Myths About Acne

Acne is a common disorder that affects the skin’s oil glands. It usually starts around puberty and can persist for many years. Symptoms associated with acne breakouts include itching, pain and burning. Percentages show 80% of adolescents are subjected to this type of skin condition. Acne can be annoying and upsetting to the patient. Treatment typically depends on the needs of the individual patient and usually includes a combination of creams, lotions, gels and oral medications.  Dr. Marzia Baldi, Dermatologist at Humanitas Gavazzeni, explains false myths associated with acne.

What is acne and how it is caused?

Acne appears when the tiny holes in the skin (hair follicles) become blocked. The sebaceous glands are small glands that are attached to the hair follicles. They lubricate the hair and skin with an oily substance known as sebum. When the glands begin to produce too much sebum, this causes acne.

 “Essentially, acne is nothing more than inflammatory dermatoses of the skin. It affects parts of the skin containing hair (the so-called “hair follicles”) and the sebaceous glands. As we all know, acne is manifested in the form of pimples, which develop on the face, back and chest. In fact, acne can even be considered a chronic disease based on its duration, frequency of relapses and the psychosocial impact that it entails.”

“There are various types of acne breakouts. Acne may develop as a hereditary or personal predisposition. However, it can also result from physical and psychological states of transition due to hormonal changes or stressful periods. Although they may not be considered among the top causes of acne, there are certain foods that should be limited in consumption. Such foods include chocolate and so called “junk” foods, which apart from impacting an individual’s physical condition, are also considered a cause for the appearance of notorious pimples” says Dr. Baldi.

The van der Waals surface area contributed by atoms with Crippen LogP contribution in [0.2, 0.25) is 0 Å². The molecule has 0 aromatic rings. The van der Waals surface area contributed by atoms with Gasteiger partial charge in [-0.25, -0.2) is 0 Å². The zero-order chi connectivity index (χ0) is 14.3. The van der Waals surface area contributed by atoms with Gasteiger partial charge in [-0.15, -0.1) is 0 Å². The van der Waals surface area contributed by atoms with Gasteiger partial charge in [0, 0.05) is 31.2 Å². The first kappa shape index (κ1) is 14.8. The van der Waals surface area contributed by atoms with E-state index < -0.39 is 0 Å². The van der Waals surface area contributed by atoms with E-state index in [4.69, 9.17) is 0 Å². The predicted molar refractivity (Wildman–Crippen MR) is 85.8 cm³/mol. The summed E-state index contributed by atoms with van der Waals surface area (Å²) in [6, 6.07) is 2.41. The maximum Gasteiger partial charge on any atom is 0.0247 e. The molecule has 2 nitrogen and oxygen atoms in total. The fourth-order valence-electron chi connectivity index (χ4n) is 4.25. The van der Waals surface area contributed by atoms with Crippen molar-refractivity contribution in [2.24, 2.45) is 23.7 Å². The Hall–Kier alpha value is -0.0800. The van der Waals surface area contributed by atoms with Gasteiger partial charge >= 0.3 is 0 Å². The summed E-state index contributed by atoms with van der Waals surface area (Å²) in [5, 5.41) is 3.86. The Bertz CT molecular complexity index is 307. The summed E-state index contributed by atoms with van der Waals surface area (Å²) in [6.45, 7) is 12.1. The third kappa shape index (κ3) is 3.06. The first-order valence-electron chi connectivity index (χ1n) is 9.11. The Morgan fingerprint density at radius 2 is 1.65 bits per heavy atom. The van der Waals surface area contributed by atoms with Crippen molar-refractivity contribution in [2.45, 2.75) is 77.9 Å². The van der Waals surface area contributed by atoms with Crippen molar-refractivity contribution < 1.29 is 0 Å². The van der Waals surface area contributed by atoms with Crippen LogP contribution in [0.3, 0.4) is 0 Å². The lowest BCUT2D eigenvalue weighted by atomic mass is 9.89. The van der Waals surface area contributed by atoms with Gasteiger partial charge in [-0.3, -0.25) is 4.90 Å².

Can acne be prevented?

To prevent acne and reduce damage to the skin, it is important to follow these prevention tips.

  • Washing the face gently
  • Choosing a cleanser specifically designed to clear acne sores
  • Using a moisturizer that does not aggravate acne
  • Using oil-free foundation

“In some cases, it may be sufficient to use specific creams or scrubs performed on an outpatient basis. In other cases, however, it may be necessary to rely on more radical treatments such as photodynamic therapy. This type of therapy involves the application of an ointment containing 5-Amino levulinic acid (ALA) on the areas of the skin that are most affected by the acne. The resulting exposure of these areas to a red lighted lamp causes an immediate sterilization of the follicle, which leads to the disappearance of inflammation” concludes Dr. Baldi.


Humanitas is a highly specialized Hospital, Research and Teaching Center. Built around centers for the prevention and treatment of cancer, cardiovascular, neurological and orthopedic disease – together with an Ophthalmic Center and a Fertility Center – Humanitas also operates a highly specialised Emergency Department.